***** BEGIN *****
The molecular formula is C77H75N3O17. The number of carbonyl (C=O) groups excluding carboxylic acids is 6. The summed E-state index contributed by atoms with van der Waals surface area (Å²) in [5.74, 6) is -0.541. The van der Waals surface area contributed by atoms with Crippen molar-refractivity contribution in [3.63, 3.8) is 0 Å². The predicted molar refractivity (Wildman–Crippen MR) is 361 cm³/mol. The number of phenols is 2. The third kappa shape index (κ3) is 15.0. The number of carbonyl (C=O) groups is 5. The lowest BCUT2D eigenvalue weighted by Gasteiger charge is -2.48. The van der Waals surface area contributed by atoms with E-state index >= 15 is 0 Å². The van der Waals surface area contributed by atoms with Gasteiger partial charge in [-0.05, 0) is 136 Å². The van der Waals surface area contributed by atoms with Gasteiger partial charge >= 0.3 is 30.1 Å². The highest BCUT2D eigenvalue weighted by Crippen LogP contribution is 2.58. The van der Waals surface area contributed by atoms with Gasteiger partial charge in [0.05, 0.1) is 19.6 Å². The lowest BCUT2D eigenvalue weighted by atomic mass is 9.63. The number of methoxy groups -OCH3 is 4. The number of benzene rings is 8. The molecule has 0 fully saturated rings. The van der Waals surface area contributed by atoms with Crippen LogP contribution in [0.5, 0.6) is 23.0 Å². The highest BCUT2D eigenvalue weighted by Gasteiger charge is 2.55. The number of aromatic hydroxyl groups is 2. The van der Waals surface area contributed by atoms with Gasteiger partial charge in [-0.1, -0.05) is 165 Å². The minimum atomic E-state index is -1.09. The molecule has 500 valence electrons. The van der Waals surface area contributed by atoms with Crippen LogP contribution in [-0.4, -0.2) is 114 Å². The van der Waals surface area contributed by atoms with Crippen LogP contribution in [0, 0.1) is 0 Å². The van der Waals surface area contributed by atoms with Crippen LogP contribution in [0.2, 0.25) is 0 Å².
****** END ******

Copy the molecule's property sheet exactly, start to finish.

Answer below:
The molecular formula is C77H75N3O17. The number of carbonyl (C=O) groups excluding carboxylic acids is 6. The summed E-state index contributed by atoms with van der Waals surface area (Å²) in [5.74, 6) is -0.541. The van der Waals surface area contributed by atoms with Crippen molar-refractivity contribution in [3.63, 3.8) is 0 Å². The predicted molar refractivity (Wildman–Crippen MR) is 361 cm³/mol. The number of phenols is 2. The third kappa shape index (κ3) is 15.0. The number of carbonyl (C=O) groups is 5. The lowest BCUT2D eigenvalue weighted by Gasteiger charge is -2.48. The van der Waals surface area contributed by atoms with E-state index >= 15 is 0 Å². The van der Waals surface area contributed by atoms with Gasteiger partial charge in [-0.05, 0) is 136 Å². The van der Waals surface area contributed by atoms with Gasteiger partial charge >= 0.3 is 30.1 Å². The highest BCUT2D eigenvalue weighted by Crippen LogP contribution is 2.58. The van der Waals surface area contributed by atoms with Gasteiger partial charge in [0.05, 0.1) is 19.6 Å². The lowest BCUT2D eigenvalue weighted by atomic mass is 9.63. The number of methoxy groups -OCH3 is 4. The number of benzene rings is 8. The molecule has 0 fully saturated rings. The van der Waals surface area contributed by atoms with Crippen LogP contribution in [0.5, 0.6) is 23.0 Å². The highest BCUT2D eigenvalue weighted by Gasteiger charge is 2.55. The number of aromatic hydroxyl groups is 2. The van der Waals surface area contributed by atoms with Gasteiger partial charge in [-0.1, -0.05) is 165 Å². The minimum atomic E-state index is -1.09. The molecule has 500 valence electrons. The van der Waals surface area contributed by atoms with Crippen LogP contribution in [-0.4, -0.2) is 114 Å². The van der Waals surface area contributed by atoms with Crippen LogP contribution in [0, 0.1) is 0 Å². The van der Waals surface area contributed by atoms with Crippen LogP contribution in [0.2, 0.25) is 0 Å².